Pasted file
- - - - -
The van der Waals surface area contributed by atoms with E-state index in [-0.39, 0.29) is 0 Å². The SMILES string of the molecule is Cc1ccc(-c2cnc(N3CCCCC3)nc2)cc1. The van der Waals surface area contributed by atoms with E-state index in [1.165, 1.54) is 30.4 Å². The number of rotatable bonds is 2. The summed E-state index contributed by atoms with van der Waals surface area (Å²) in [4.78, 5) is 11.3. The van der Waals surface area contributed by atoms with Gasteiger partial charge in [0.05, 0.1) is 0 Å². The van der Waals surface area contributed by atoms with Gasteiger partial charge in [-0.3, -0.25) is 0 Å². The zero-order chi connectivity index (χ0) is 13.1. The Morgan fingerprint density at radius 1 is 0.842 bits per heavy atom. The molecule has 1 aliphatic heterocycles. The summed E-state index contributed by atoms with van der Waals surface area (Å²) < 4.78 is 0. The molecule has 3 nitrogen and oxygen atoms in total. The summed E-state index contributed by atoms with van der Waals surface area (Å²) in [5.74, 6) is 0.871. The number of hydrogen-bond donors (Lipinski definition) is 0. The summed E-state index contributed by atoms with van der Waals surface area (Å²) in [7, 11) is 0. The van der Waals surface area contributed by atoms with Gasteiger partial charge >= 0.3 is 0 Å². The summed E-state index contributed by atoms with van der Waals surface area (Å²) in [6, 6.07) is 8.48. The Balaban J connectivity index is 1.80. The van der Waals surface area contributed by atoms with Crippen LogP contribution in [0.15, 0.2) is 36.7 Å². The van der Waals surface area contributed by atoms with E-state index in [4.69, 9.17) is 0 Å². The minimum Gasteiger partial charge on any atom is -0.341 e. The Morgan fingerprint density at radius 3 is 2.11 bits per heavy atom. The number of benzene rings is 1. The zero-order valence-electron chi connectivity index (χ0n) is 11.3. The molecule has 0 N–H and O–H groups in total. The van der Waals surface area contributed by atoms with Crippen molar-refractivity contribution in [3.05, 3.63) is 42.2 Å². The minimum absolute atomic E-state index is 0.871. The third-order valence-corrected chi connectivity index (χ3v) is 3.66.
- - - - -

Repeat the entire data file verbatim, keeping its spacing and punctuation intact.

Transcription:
The van der Waals surface area contributed by atoms with E-state index in [-0.39, 0.29) is 0 Å². The SMILES string of the molecule is Cc1ccc(-c2cnc(N3CCCCC3)nc2)cc1. The van der Waals surface area contributed by atoms with E-state index in [1.165, 1.54) is 30.4 Å². The number of rotatable bonds is 2. The summed E-state index contributed by atoms with van der Waals surface area (Å²) in [4.78, 5) is 11.3. The van der Waals surface area contributed by atoms with Gasteiger partial charge in [0.05, 0.1) is 0 Å². The van der Waals surface area contributed by atoms with Gasteiger partial charge in [-0.3, -0.25) is 0 Å². The zero-order chi connectivity index (χ0) is 13.1. The Morgan fingerprint density at radius 1 is 0.842 bits per heavy atom. The molecule has 1 aliphatic heterocycles. The summed E-state index contributed by atoms with van der Waals surface area (Å²) < 4.78 is 0. The molecule has 3 nitrogen and oxygen atoms in total. The summed E-state index contributed by atoms with van der Waals surface area (Å²) in [5.74, 6) is 0.871. The number of hydrogen-bond donors (Lipinski definition) is 0. The summed E-state index contributed by atoms with van der Waals surface area (Å²) in [7, 11) is 0. The van der Waals surface area contributed by atoms with Gasteiger partial charge >= 0.3 is 0 Å². The summed E-state index contributed by atoms with van der Waals surface area (Å²) in [6, 6.07) is 8.48. The Balaban J connectivity index is 1.80. The van der Waals surface area contributed by atoms with Crippen LogP contribution in [0.15, 0.2) is 36.7 Å². The van der Waals surface area contributed by atoms with E-state index in [4.69, 9.17) is 0 Å². The minimum Gasteiger partial charge on any atom is -0.341 e. The Morgan fingerprint density at radius 3 is 2.11 bits per heavy atom. The number of benzene rings is 1. The zero-order valence-electron chi connectivity index (χ0n) is 11.3. The molecule has 0 N–H and O–H groups in total. The van der Waals surface area contributed by atoms with Crippen molar-refractivity contribution in [3.05, 3.63) is 42.2 Å². The minimum absolute atomic E-state index is 0.871. The third-order valence-corrected chi connectivity index (χ3v) is 3.66.